Purchasing a home is an exciting time, and it’s also a stressful time. There are so many boxes to check. If you miss one thing, it can set your closing back by days or weeks.
After you spend weeks, or in some cases months, house shopping for the perfect home, the real work begins. You’ll need to secure financing and have a home inspector come in to check the house out. If major problems are uncovered, you’ll have to decide if you want to move forward or negotiate the repairs into the closing costs.
You may also negotiate with the seller to have money deposited into an escrow account to cover the repair costs.
Once you make it to the closing, you may feel as if you’re signing your life away. It will be well worth it once you place your keys in the lock and realize the home is really yours.
Are you in the process of buying a home? Keep reading for five essential questions you should as a home inspector before they are hired.
A home inspector is someone trained in inspecting the condition of a home from top to bottom. They are called upon when someone is in the process of selling their home or buying a home. You can also call on a home inspector to address concerns you may have about your home.
The inspector will provide a written report about the findings. The report should not be seen as an appraisal for the property.
When you hire someone to inspect a property, it should not be to see if he or she believes you should buy the house. They are there to give a professional opinion on the condition of items, as well as the house.
Some inspectors will also test for mold. If your insurance provider is seeking a 4-point inspection, you will need to state that’s what you need and provide the form.
A home inspection covers a long list of items including:
During the inspection, the home inspector will check the condition of the items listed. A lot can be revealed from the inspection. They can tell if there is water damage in the ceilings or walls. They will test windows to make sure they open and close properly.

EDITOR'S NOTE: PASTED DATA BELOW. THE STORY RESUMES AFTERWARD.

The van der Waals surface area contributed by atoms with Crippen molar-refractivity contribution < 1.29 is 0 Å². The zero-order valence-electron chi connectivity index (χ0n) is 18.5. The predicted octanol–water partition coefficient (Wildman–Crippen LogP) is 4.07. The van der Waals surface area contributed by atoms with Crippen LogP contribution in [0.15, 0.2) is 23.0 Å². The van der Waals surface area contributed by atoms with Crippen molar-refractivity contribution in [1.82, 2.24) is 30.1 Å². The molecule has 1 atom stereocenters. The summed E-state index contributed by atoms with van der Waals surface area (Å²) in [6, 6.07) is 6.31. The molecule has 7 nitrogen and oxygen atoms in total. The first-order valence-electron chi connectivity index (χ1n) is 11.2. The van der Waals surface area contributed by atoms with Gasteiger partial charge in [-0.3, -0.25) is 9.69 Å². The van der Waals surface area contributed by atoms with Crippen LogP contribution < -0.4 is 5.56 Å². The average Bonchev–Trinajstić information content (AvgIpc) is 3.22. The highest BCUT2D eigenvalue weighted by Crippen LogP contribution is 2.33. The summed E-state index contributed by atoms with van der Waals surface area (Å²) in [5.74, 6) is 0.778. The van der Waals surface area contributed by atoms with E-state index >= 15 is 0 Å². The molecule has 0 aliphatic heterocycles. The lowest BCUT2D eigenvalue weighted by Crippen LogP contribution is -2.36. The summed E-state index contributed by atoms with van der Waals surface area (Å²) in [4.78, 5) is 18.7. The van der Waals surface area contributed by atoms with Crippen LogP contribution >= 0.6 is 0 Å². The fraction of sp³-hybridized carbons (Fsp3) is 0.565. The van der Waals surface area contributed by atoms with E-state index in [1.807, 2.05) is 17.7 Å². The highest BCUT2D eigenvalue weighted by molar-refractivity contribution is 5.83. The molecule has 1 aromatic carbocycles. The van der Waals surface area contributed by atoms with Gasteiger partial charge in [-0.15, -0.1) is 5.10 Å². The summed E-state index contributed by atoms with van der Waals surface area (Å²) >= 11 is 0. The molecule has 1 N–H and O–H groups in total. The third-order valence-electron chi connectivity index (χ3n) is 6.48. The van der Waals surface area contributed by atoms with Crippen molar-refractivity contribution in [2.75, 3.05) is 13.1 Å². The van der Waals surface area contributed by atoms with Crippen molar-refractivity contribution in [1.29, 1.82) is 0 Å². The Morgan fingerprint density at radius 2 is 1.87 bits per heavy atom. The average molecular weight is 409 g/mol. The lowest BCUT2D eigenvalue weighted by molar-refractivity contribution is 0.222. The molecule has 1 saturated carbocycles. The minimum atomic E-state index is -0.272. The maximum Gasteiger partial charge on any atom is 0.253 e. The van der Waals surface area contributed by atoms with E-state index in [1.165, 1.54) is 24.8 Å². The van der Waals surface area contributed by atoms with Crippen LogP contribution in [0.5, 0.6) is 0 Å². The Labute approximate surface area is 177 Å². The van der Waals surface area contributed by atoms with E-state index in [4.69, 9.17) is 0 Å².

An inspection can also detect weaknesses in the roofing system and possible damage in subfloors.
You must ask questions during a home inspection to make sure you understand whether an issue is minor or major. It is easy for a prospective buyer to enter a home and instantly fall in love. Someone with expertise in construction can tell you if faulty wiring is a cause for concern.
A good question for a home inspector is, “How long is the inspection going to take?” You will want to plan accordingly if you are required to take time off from work. It is also a good idea to find someone who can watch the kids or schedule for a time when they will be at school.
Inspections do not take all day. In fact, most are wrapped up in less than three hours. It really depends on the size of the house.
Keep in mind that the home inspection isn’t the same as a contractor looking for a specific issue that needs repair. The inspector is looking for standard operation of components of the home.
To test the hot water at the sink and tub, he may turn the water on in the house to see if each faucet is producing how water. In the meantime, he’s checking the pipes looking for leaks. There are also test for the water heater itself.
If you have questions to ask a home inspector, ask at the beginning or end of the inspection. Be mindful of the task he is there to complete and try not to shadow.
The home inspector should provide a comprehensive written report of the findings. It is still a question you need to ask in advance. This could be the difference between a reputable company versus a friend of the family.
The seller of a home can hire an inspector, as well as the buyer. Neither is obligated to share their findings with the other. If the report reveals significant issues, the buyer can use the results to back out of a real estate sales contract that has such contingencies.
A buyer has the right to order a second home inspection, but it is an unnecessary expense. Once you receive the report, there are several things you can do.
1. Ask the seller to make the repairs listed.
2. Ask the seller to place repair costs in an escrow account so you can make the repairs following the closing.
3. If the issues are terrible, don’t buy the house.
It is important to understand that the home inspector is there to check for structural damage, a leaking roof, and things that could get you flagged for a code violation.
Home inspectors work with home sellers and potential buyers. When purchasing a home or seeking to change carriers, you may be required by the insurance company to provide a 4-point inspection.
This is an inspection of the HVAC system, plumbing, electrical, and roofing. The insurer will often provide a form for the inspector to sign.
The homeowner is responsible for all costs.
Getting a home inspection is an important step in the home buying process. Hiring the right home inspector ensures you get a thorough inspection of the home.
If you’re buying a home in the greater Toronto area, we’d like to offer our services. Contact us to schedule your inspection today.